Poly-victimisation and mental health and quality of life of adolescents in Vietnam
2017-02-09T01:23:39Z (GMT) by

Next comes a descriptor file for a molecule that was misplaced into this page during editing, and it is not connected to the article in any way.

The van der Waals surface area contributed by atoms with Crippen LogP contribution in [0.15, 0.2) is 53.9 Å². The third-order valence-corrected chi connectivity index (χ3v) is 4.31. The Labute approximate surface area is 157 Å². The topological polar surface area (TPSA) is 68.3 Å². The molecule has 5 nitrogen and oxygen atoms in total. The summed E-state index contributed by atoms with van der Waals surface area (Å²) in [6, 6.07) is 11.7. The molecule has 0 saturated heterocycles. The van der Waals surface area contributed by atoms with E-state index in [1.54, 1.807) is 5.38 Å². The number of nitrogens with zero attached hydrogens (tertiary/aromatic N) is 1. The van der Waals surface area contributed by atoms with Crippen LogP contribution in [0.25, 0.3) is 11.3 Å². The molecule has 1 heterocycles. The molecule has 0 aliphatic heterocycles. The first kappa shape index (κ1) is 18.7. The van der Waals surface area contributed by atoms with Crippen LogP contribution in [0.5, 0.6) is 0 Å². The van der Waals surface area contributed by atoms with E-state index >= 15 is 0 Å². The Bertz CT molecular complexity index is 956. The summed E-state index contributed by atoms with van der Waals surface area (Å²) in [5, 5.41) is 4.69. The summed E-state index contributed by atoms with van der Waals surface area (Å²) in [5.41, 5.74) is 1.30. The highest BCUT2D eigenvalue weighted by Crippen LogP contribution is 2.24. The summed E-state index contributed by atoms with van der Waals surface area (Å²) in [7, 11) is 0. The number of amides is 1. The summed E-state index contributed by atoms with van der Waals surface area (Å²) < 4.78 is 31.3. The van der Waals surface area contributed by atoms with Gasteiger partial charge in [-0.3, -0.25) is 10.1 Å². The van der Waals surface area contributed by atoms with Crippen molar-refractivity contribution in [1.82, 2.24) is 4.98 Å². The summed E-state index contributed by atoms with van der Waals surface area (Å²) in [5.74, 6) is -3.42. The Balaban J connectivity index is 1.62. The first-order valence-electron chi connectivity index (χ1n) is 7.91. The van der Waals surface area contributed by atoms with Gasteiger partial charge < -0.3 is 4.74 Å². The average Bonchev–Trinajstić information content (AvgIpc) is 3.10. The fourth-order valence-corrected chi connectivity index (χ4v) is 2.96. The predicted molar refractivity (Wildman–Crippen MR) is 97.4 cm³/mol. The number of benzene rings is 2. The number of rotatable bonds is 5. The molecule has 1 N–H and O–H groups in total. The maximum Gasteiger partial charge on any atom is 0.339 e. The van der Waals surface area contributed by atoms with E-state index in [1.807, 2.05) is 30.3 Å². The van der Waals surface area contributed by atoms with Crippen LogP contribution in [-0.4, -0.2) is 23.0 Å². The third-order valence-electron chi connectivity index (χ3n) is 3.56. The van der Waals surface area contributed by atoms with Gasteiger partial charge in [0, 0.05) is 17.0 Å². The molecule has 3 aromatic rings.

<b>Background:</b> Poly-victimisation, defined as exposure to multiple forms of victimisation, has been shown to be prevalent and associated with poor health and wellbeing among adolescents living in high and upper-middle income countries. However, little evidence is available about low and lower-middle income countries, including Vietnam. <br> <br> <b>Aims:</b> The aims of this project were to: 1) review the existing evidence about exposure to violence; 2) determine the prevalence of poly-victimisation and 3) identify the associations between poly-victimisation and health and wellbeing among adolescents in Vietnam. <br> <br> <b>Method:</b> There were two empirical components to this PhD project. The first comprised a secondary-analysis of existing data about exposure to intimate partner violence (IPV) among married adolescents and young adults from the Survey Assessment of Vietnamese Youth 2 2009-10 (SAVY 2). <br> <br> The second comprised an anonymous, self-completed, cross-sectional survey of 1,616 students recruited from ten public and private high schools and centres for continuing education in Hanoi, Vietnam. The survey was designed for this study and assessed lifetime exposure to poly-victimisation, involvement in health-risk behaviours, common mental disorders, suicidal ideation and health-related quality of life. Poly-victimisation was assessed using the Juvenile Victimisation Questionnaire Revised-2 (JVQ R2). Involvement in health risk behaviours and suicidal ideation were assessed using questions adapted from the 2013 Youth Risk Behaviours Survey; mental health symptoms using the Depression, Anxiety and Stress Scale-21 (DASS-21); and health-related quality of life was assessed using the Duke Health Profile Adolescent Version (DHP-A). <br> <br> <b>Results: </b><br> Comp<i>onent one: </i>A total of 1,701 ever-married adolescents and young adults out of 10,044 participants in SAVY 2 provided data about IPV and were included in the secondary analysis. Intimate partner violence, including verbal, physical and sexual abuse, were found to be prevalent among both young women (24.8%) and men (19.2%). For female adolescents, religious affiliation, low socio-economic status, being illiterate, childhood exposure to physical and sexual violence, and marriage before age 18 were associated with an increased risk of IPV. For male adolescents, a significant association was found only for low socio-economic status. <br> <br> There was no assessment of violence perpetrated by peers or siblings, dating violence, cyber bulling or witnessing of family or community violence. This led to the second component of this project. <br> <br> <i>Component two:</i> A total of 1,616/ 1,745 eligible students (92.6%) completed the survey. Lifetime exposure to victimisation was prevalent with 94.3% (95% CI: 92.5-95.4%) students reporting exposure to any victimisation and 31.1% (95% CI: 27.8-33.5%) reporting poly-victimisation, defined as exposure to more than ten forms. Adolescents who lived in a rural location, had a chronic disease/disability, lived with a step-parent, experienced family life as unhappy, or had experienced a high number of adverse life events were more likely to be poly-victimised. <br> <br> Poly-victims were significantly more likely to be involved in risky behaviours, experience symptoms of mental health problems and be at increased risk of suicidal ideation compared to non-victims or victims of fewer forms of victimisation. Poly-victims also had poorer health-related quality of life, compared to non-victims or victims of fewer forms. <br> <br> <b>Conclusions: </b>Poly-victimisation is prevalent and significantly associated with poor mental health and quality of life among adolescents in Vietnam. Future research and intervention programs are needed to assist victims of violence, prevent violence against adolescents and improve the mental health of young people in Vietnam.